- By Madeleine Johansson
Ever wondered: What happens to the plastic I throw away?
Every year around three million tonnes of plastic waste leave Europe heading for China. A great part of it ends up in substandard and often illegal treatment plants where the plastic is transformed into new raw material which in the end returns to the European market in form of “new” plastic products, including toys and baby bottles.
The business behind this is huge, says Claudia Salvestrini, head of a consortium that works actively to stop the illegal part of the trade.
The global trafficking of plastic waste was discovered nearly 15 years ago, but still not enough has been done to seriously tackle the problem. One of those who are actively trying to change that is Claudia Salvestrini, director of the consortium Polieco, a control authority in the plastic recycling industry in Italy. She has traveled to China about thirty times since 2005 to find out what happens to the plastic. Under false identity as a businesswoman and often equipped with a hidden camera, she has repeatedly risked her own life in search of information.
“It’s not easy. Chinese business culture tends to open with cautious distrust from the beginning. You have to demonstrate that you are serious. I have been eating scorpions and doing all sorts of things in order to see what I have seen.“ she says.
Salvestrini has found good help from serious entrepreneurs in China, who are disadvantaged by the unfair competition from the illegal plastic recycling plants. One of the vastest that Salvestrini says she encountered appeared to be used by the INTCO Group, which among others collaborates with the IKEA group.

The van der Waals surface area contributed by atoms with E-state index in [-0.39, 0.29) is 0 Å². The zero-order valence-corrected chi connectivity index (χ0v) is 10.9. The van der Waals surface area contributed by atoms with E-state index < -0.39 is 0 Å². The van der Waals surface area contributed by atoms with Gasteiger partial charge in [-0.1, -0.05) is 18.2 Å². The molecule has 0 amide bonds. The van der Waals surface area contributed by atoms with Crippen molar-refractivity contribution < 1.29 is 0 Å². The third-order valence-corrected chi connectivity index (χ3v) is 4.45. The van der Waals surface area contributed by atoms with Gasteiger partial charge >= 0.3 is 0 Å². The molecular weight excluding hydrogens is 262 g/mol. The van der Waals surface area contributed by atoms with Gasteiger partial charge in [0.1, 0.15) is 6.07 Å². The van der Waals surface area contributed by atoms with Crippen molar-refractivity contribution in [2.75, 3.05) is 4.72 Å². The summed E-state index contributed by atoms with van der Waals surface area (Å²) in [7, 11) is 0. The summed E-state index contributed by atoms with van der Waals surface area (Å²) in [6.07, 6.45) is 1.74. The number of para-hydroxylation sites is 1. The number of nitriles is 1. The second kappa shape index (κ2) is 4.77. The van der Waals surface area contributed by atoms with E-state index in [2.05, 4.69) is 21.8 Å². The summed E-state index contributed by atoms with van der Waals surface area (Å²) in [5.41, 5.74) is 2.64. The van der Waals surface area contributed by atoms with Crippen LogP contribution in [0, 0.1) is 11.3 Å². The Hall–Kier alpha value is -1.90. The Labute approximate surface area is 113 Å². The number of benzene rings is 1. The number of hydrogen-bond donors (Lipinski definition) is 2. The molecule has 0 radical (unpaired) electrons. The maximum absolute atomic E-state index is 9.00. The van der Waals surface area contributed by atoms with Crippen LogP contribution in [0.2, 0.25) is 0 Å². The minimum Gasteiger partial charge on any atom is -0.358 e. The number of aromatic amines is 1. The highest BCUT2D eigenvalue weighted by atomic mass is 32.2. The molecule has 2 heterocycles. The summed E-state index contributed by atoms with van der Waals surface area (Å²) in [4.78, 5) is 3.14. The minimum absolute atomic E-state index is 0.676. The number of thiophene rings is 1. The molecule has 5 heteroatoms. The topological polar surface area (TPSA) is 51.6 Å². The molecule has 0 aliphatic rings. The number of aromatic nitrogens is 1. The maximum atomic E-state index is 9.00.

Children, sometimes unable to find other work due to disabilities such as being deaf and mute, live and sleep in the same places as they work, with minimal protection. The cleaning plants are not at all like those found in The Western world, as a facility that complies with EU regulations for example will cost around 20 million euro to build, we are finding companies using East Asian plants built without the same regulations, in breach even of the lower, local regulations at a mere fraction of the cost.
In China there are some industrial recycling plants with a consistently superiour quality, however, thousands of small independent, often unlicenced recycling plants. Salvestrini tells of a cleaning processes that should be performed in several steps, with special chemicals, but instead she found very simple routines. Often a simple washing before the plastic is ground and then resold as new, raw plastic, for melting and reforming.
“That is not enough!” Salvestrini exclaims passionately.
There are plastics that have been in contact with carcinogenic substances such as gasoline for example. The top three millimeters of some plastics can become saturated due to absorption, therefore this kind of plastic should, in practice, be separated from the other plastics even after undergoing a cleaning according to all standards. What Salvestrini found instead was that it is being sold to produce new plastic products, including toys and baby bottles, which are then exported back to the European market. Consumers have no way of knowing how their specific product has been made, she says.